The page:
Along with music and sounds from the streets of Montreal, the 58-minute soundtrack, which is broadcast by two MP3 players through eight specially installed speakers, includes short clips of people speaking in seven different languages. In one, a woman muses about the weather in Mandarin. In another, a little girl sings in Spanish. “Move closer,” a voice intones, in English.

“It’s really a project that talks about the city,” Dumas said. “You can’t talk about Montreal without talking about multiculturalism.”

Although many languages are heard every day in the métro, they aren’t normally broadcast in an official context. Hearing them over the métro’s PA system can be a moving experience.

“I saw a group of Haitians and, when they heard Creole (on the soundtrack) they got super excited,” Goulet said.

“It makes people realize that they aren’t just the exception, they’re part of the rule,” Dumas added.

Reactions like that are what Goulet hoped to achieve with Point de fuite. More than anything, she explained, her goal was to disrupt the quotidian experience of riding the métro.

“People look around and they smile. Smiling in a public space isn’t ordinary. I’ve seen people talk to one another, ask each other questions, people of different nationalities. It breaks barriers between people and brings them into contact with the other,” she explained. “The idea is to take people elsewhere, to create another voyage.”

Her efforts seem to have worked. On a recent trip in her métro car, few passengers seemed to be left indifferent by Point de fuite. Some looked around, curious. Others stared at the ground, either listening intently to the soundtrack or trying hard to ignore it.

At one point, when a clip of a woman laughing hysterically started to play, even the most stoic-looking passengers broke out in smiles.

“Ça fait rire!” exclaimed one man, laughing.

Since September, métro riders’ reactions to Point de fuite have been lively. The MTC has received letters from people who love it and hate it; a number of blogs and websites have looked closely at the project; and, in November, La Presse even dedicated its opinion page to two commuters with opposing viewpoints on the installation.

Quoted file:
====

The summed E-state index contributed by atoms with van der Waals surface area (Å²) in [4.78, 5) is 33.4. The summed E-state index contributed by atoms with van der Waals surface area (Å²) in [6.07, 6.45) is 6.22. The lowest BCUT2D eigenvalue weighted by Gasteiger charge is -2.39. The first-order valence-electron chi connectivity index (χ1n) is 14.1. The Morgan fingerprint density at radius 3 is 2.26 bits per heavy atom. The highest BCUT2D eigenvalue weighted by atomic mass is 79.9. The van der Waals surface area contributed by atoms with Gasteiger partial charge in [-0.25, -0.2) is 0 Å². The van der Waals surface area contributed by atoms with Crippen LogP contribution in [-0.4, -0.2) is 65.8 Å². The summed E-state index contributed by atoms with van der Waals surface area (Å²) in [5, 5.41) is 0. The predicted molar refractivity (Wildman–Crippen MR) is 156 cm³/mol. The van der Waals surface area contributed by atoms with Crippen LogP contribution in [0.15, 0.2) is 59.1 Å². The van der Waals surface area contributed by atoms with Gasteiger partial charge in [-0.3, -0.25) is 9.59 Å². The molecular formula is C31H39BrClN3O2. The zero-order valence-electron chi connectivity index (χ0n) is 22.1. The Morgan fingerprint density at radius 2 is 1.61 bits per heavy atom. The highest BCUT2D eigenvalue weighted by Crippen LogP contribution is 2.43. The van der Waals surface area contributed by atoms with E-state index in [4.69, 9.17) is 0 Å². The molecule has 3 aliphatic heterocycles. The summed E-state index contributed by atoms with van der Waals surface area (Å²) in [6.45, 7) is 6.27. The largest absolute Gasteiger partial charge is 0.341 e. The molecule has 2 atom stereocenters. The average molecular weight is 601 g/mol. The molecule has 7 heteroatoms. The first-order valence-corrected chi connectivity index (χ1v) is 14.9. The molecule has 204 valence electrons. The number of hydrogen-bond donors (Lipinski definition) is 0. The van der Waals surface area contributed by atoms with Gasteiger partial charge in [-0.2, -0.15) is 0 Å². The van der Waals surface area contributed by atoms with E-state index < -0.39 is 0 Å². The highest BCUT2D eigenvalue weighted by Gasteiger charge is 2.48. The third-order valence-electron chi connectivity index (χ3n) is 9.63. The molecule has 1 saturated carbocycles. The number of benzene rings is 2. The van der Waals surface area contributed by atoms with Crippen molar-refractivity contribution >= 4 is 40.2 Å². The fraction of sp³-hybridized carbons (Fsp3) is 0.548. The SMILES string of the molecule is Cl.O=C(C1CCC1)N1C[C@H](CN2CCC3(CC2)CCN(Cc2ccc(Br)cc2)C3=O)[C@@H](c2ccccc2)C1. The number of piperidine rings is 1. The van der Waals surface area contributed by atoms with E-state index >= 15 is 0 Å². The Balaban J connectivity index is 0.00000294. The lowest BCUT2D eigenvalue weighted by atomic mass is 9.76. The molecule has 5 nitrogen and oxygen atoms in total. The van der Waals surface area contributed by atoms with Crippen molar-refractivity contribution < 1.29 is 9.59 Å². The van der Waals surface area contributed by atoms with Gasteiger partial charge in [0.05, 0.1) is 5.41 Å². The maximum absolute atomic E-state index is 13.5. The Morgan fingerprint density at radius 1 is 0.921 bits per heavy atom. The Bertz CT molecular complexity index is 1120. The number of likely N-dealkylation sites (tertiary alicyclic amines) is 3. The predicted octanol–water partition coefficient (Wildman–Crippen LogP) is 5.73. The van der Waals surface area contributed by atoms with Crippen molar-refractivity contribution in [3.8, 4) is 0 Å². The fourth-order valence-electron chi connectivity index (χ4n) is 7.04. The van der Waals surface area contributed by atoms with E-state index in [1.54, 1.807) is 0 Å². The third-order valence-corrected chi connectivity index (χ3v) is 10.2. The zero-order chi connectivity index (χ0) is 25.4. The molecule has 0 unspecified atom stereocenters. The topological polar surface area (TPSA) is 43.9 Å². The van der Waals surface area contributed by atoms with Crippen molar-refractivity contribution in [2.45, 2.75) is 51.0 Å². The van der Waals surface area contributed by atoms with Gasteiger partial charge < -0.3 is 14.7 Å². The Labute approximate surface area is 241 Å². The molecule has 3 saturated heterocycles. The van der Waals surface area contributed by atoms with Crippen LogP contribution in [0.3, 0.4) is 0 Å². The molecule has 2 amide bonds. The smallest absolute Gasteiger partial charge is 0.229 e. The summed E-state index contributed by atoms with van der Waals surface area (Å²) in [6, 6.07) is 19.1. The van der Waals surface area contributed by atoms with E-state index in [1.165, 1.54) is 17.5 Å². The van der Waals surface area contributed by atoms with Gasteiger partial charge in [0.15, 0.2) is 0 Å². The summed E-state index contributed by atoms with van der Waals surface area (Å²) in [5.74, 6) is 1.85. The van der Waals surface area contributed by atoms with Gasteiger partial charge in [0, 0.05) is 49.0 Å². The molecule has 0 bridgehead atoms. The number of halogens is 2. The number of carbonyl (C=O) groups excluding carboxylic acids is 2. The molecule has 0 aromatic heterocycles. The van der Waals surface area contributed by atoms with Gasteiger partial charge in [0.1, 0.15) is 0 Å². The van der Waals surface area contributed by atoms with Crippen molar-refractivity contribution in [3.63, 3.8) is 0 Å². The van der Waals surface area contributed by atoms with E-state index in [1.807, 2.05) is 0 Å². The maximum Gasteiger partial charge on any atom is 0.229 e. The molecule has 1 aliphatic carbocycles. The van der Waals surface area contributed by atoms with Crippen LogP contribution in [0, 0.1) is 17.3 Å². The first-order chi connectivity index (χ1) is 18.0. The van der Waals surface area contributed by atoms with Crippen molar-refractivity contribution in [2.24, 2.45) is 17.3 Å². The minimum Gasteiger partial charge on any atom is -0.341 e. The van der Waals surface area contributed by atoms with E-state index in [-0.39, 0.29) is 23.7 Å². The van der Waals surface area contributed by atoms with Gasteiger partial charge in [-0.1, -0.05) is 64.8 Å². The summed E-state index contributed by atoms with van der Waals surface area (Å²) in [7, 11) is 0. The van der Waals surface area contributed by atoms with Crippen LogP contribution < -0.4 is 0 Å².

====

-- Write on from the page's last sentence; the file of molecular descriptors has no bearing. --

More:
“I do a lot of public art, but people don’t see it, maybe because it’s (usually) integrated into the architecture,” Goulet said. “This is the first time I’ve done something where people say to me, ‘Yes, I’ve seen it,’ or they ask, ‘How can I find it?’ People really engage with it.”

That’s something well understood by MTC president Claude Trudel. “I’ve been lucky to catch it three times. The best part is to see the reaction of people. They seem surprised. It’s a very interesting experience.”

Although Goulet’s project was supposed to last only until the end of March, Trudel would like to see it extended until June. After that, he suggested, the door would be open to other innovative artistic interventions in the métro.

“I want to bring art back into the experience of the métro, like when it first opened. It should be part of the métro’s central experience.”

Rose-Marie Goulet’s “Point de fuite.” Photo by MTL Guy


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2 comments

  1. Liza says:

    When I happened on that car, it was delightful. The sound piped in was the noise of chickens clucking. Everyone on the train was smiling, and listening for what would happen next.

    March 14th, 2008 at 10:51 am

  2. Christopher DeWolf says:

    I forgot to include this link in the main article, but there’s a nice review of Point de fuite with a short audio clip here.

    March 14th, 2008 at 12:18 pm